Women are increasingly present in San Antonio’s manufacturing industry


When Mary Batch entered manufacturing 40 years ago, she was a rarity on an American production line. Today, as a human resources manager at Toyota’s San Antonio plant, she says women are a growing part of the solution to the labor shortage in manufacturing.

But, as with almost every aspect of business, COVID-19 has complicated the equation.

The onset of the pandemic in 2020 has forced women out of jobs at a higher rate than men, and more women now say they plan to leave the workforce than before the pandemic. But a record number of vacancies in the manufacturing sector could provide opportunities for women as the economy continues to recover from the pandemic shock.

The US job market is always on the move. More American workers quit their jobs in September – 4.4 million – than in any month on record. And after the pandemic forced millions out of their jobs and forced schools to close for nearly a year and a half, mothers increasingly said they do not plan to return to work post-pandemic. Dads surveyed said their employment status is unlikely to change, according to a Pew Research poll.

Meanwhile, there have been more job openings this year across the country than in any year on record. There have been around 900,000 jobs open since July in the US manufacturing industry – work that typically pays more than $15 an hour.

Prior to this year, there were only a few months on record that the US manufacturing industry had even 500,000 job openings, according to the federal Bureau of Labor Statistics.

“We’re having trouble finding employees,” Batch said.

Student Pipeline

She remembers working on C-130 transport planes for Lockheed-Martin in California in the 1980s, when she had only one colleague. Today, about 10 percent of the maintenance workers at Toyota’s South Side plant, where it makes Tacoma and Tundra pickups, are women, she said.

“We really didn’t have any opportunities back then,” Batch said of women in manufacturing. “We weren’t even allowed to go shopping in high school.”

But Toyota has increasingly hired women through the Advanced Manufacturing Technology program, a two-year apprenticeship in which students attend classes two days a week at St. Philips College and spend the other three days working with a local manufacturing company.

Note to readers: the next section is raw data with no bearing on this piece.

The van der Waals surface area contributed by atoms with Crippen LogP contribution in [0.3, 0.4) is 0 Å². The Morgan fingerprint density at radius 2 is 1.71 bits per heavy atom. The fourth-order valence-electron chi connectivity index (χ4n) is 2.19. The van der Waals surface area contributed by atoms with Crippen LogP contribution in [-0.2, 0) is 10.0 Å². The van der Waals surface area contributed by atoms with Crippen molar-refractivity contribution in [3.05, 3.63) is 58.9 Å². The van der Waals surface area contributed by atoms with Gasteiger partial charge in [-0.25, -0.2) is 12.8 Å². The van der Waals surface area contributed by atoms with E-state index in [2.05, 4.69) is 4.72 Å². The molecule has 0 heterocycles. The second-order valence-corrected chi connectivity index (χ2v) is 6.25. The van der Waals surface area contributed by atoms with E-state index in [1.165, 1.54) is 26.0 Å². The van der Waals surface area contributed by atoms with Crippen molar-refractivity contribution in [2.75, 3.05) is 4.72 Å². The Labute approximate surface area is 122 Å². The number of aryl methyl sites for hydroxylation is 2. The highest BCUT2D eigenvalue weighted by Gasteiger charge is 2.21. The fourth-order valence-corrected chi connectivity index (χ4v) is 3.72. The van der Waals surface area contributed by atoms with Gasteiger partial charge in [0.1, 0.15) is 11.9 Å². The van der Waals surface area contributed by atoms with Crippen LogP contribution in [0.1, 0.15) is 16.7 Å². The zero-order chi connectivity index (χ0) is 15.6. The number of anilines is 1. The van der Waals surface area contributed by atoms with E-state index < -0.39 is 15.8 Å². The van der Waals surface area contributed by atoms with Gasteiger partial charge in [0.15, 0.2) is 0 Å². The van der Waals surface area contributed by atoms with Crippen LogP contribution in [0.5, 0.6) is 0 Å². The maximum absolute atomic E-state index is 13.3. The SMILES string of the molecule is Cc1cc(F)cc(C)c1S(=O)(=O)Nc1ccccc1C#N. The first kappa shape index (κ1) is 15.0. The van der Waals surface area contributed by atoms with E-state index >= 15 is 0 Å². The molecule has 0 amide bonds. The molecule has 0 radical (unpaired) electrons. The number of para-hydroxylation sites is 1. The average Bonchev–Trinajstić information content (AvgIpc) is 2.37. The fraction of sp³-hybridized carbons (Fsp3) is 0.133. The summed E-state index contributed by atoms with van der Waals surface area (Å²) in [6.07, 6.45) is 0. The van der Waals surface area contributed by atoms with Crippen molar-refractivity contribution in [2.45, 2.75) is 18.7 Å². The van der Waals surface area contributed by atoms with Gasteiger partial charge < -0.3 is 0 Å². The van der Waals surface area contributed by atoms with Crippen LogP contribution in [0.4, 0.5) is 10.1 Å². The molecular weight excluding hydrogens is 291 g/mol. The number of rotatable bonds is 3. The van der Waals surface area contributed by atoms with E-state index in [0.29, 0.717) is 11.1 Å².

Ten San Antonio companies hire students from the AMT program, including CPS Energy, Caterpillar and Toyota.

Edelmira Valenciana, 21, a maintenance technician at the Toyota factory, said she had always been interested in robotics growing up.

During her freshman year in high school, she decided to go to the Advanced Technology and Manufacturing Academy which is part of Alamo Academies. She went to class at St. Phillips in the morning and returned to Lanier High School in the afternoon.

At the end of her senior year, Valenciana landed an internship at Toyota and joined the two-year AMT program, where she began working at the South Side plant.

“It was really intimidating,” Valenciana said of starting work at the factory. “You don’t really hear ‘Oh, my sister works at Toyota, or my mom.'”

“You make yourself comfortable”

Today, a normal day, Valenciana reads the gauges and makes sure everything around the production line is ready to go. If it’s not working properly, it’s up to her to fix the problem before the start of the next shift.

After the two-year program, Valenciana was hired full-time at Toyota last fall.

“Once you’re there for a while, you feel comfortable and you know how to fix it yourself,” she said.

Eva Rivera, 20, is part of Toyota’s projects team, where she works to improve ground equipment and processes to speed up production. She also helps teach students in Toyota’s AMT program, which she graduated from earlier this year.

“I like the idea of ​​being constantly challenged, because it’s something new every day,” Rivera said. “It’s not the same thing that breaks, and it doesn’t break for the same reasons.”

She was in the STEM program at Lee High School and heard she could get a paid internship through the ATMA program with Alamo Academies.

“I thought I wanted to go to electrical or mechanical engineering school,” Rivera said. But when she saw the variety of projects she could work on at the factory, she changed her mind.

“It’s not just electrical or mechanical, or you just focus on one thing. It’s a lot of other areas,” she says.

A different path

Bianca Rhodes, 63, has taken a different path, although she is now trying to lure other women into manufacturing jobs.

Rhodes is CEO of Knight Aerospace, a 65-employee manufacturer based in Port San Antonio. The company builds high-tech medical modules for use on cargo aircraft.

The Rio Grande Valley native began her career as a commercial banker and worked as a chief financial officer for three companies in the 1990s, including San Antonio-based Kinetic Concepts Inc..

The corporate culture at the time was not family friendly — or working mothers, she said.

“When I had kids, I can’t remember a company I knew that had paternity leave,” said Rhodes, a mother of three. “When I first met KCI, the only woman they ever had was the receptionist.”

Since becoming Knight’s chief executive in 2017, Rhodes has increased the workforce to 25% women. And while they remain underrepresented in manufacturing, Rhodes said she’s looking to bring in more women — and different perspectives.

“I want more women, because diversity of thought is so precious,” she said. “If you have more perspectives, you will have a more robust solution. I’m still looking for that.



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